BTW I recommend a 'quick draw' leash from Ruffwear that I can grab quickly when needed. It's a great tool. He also wears a pack with a handle. I find that both of these are helpful for training purposes when I can't completely 100% trust his reaction (especially when we first encountered horses on the trail). Both allow me to get quick physical control of him in addition to voice. Of course he is close enough that I can use these tools, which 90% of the off-leash dogs I see are not.

Bonus dog shots - 'helping' me set up camp:
Image

Kisses on his first backpack trip:
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cefire
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Re: Dogs in Wilderness

Post by cefire » Mon Aug 24, 2015 3:22 pm

As a dog owner, avid hiker, and (mostly) rule-follower: Leash your dog

Leash your dog when it is not well-behaved
Leash your dog when it is well-behaved
Leash your dog when it is required
You decide when it is not required (see below)

Somewhere between 5-10 times now, my dog has been attacked by "friendly" dogs. Dogs are animals, and (like humans) their behavior is variable. Friendly and well-behaved in some contexts, aggressive and captured by impulse in other contexts. As has been mentioned, a dog bite is no small thing when in the backcountry. In the normative instance, the owner will say "he/she never does that!". This may be true, however, all of these "one-off" instances add up. Each dog may only contribute one negative episode but owners fail to consider the aggregate influence.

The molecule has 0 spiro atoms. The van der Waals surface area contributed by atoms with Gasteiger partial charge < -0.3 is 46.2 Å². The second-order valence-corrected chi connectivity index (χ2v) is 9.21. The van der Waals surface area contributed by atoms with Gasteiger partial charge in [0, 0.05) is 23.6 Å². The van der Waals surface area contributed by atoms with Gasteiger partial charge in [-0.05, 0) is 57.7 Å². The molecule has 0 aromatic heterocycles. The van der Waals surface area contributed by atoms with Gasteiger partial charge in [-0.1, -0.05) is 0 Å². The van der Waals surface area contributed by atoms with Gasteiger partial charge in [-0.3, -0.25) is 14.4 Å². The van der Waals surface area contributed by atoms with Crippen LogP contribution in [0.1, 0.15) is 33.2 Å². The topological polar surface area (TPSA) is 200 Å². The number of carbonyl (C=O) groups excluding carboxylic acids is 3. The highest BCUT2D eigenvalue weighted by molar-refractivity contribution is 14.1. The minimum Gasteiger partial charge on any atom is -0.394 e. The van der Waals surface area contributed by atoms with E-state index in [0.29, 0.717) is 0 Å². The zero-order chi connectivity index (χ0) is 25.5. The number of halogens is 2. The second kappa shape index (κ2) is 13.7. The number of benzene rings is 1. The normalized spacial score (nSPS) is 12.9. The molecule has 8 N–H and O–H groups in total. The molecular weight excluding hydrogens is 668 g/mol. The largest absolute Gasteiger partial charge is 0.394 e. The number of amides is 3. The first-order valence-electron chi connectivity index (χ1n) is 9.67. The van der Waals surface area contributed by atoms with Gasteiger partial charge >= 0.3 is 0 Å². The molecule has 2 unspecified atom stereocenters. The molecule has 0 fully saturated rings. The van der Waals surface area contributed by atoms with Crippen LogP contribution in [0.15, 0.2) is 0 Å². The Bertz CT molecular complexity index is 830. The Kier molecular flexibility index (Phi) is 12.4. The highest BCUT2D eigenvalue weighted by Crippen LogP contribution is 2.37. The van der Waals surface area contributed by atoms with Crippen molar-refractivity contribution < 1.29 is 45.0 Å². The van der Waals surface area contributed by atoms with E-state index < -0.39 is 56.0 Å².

There seems to be a lot of justification in this thread ("MY" dog mostly obeys me, my dog is almost always friendly/well-behaved/etc.) and a lot of this justification is probably, well...largely justified. However, let's not pretend we can predict how our dogs will behave in every situation. We underestimate the unpredictability of behavior, ergo leash your dog.

Take your dog along! But leash it \:D/
Last edited by cefire on Mon Aug 24, 2015 3:32 pm, edited 3 times in total.